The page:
2006 Holiday Auction 

     
 
Original Kit:
1962 Chevrolet Bel Air
Made By:
Maisto
Scale:
1/18
 
eBay

 

The 2006 Holiday Auction was for anyone who's a fan of nostalgia racing: a '62 Chevy Bel Air, formerly fit for racing & now long retired. The car started with Maisto's 1/18 Bel Air diecast, then was completely disassembled, detailed, and reassembled into what you see here. As with all previous years, the proceeds from this auction went to local charities during the holiday season.

I wanted the car to look like it had a long history before it was put out to pasture, including a repaint at some point in its past. To make it look as if the car had been repainted, the inside of the body and appropriate panels were painted red to contrast with the blue body shell. To give it the appropriate racing look, the interior was fit with a roll bar, the passenger's half of the front seat was removed, and the steering wheel was taped for grip. Outside, the headlights and tail lights were removed and replaced with aluminum circles, blow-out straps were added to the rear window, and the wipers were removed from the cowl. The stock exhaust system was removed and replaced with a pair of straight pipes exiting out from under the driver's door. A hole was cut in the body to remove the fuel door, and a scratchbuilt filler panel and tube were put in its place. Finally, numbers and age-appropriate decals were added.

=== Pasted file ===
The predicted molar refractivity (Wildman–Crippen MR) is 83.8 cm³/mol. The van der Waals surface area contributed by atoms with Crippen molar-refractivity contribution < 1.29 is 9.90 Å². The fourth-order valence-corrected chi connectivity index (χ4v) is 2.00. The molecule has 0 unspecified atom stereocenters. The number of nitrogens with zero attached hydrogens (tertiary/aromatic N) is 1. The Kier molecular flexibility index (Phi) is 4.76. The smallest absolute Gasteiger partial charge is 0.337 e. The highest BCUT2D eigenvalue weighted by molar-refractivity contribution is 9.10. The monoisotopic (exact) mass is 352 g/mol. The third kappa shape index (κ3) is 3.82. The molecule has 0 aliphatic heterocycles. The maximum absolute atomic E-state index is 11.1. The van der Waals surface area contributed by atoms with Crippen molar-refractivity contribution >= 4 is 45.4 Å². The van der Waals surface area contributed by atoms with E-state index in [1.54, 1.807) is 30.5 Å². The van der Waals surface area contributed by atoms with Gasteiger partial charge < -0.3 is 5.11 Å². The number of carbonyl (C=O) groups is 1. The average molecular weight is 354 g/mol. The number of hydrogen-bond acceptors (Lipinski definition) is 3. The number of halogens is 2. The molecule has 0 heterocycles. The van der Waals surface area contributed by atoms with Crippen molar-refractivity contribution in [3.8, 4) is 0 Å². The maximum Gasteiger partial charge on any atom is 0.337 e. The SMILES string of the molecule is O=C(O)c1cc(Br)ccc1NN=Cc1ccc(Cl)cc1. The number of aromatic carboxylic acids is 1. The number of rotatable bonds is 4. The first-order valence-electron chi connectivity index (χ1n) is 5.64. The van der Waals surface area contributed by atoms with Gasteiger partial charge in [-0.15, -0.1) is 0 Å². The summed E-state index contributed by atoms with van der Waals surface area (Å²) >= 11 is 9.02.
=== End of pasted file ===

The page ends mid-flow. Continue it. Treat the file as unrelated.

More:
Once these modifications were done, I began weathering the car to give it the appropriate "aged" look. Everything from paint applications to pastels were used to distress it, with generous amounts of accumulated debris added inside and out. The seat was also distressed, including cracks and a couple of places where the stuffing is peeking out. I wanted the car to appear aged rather than wrecked, so actual damage to the car is limited to a few rust holes along the rockers/fenders, a missing headlight cover, and plenty of surface rust.

With the car done, I moved on to the base. The floor of a 1/18 display case was removed, and the frame was mounted to a piece of wood. The center of the base was then filled in with ground cover and textured to allow the car to fit nicely. A bush was added to appear to be growing around the front of the car, including a few small tufts poking up through the engine bay. Two holes were drilled through the base to mount the car, which is now firmly attached. To finish the piece, a felt pad was added to the bottom of the base.

 

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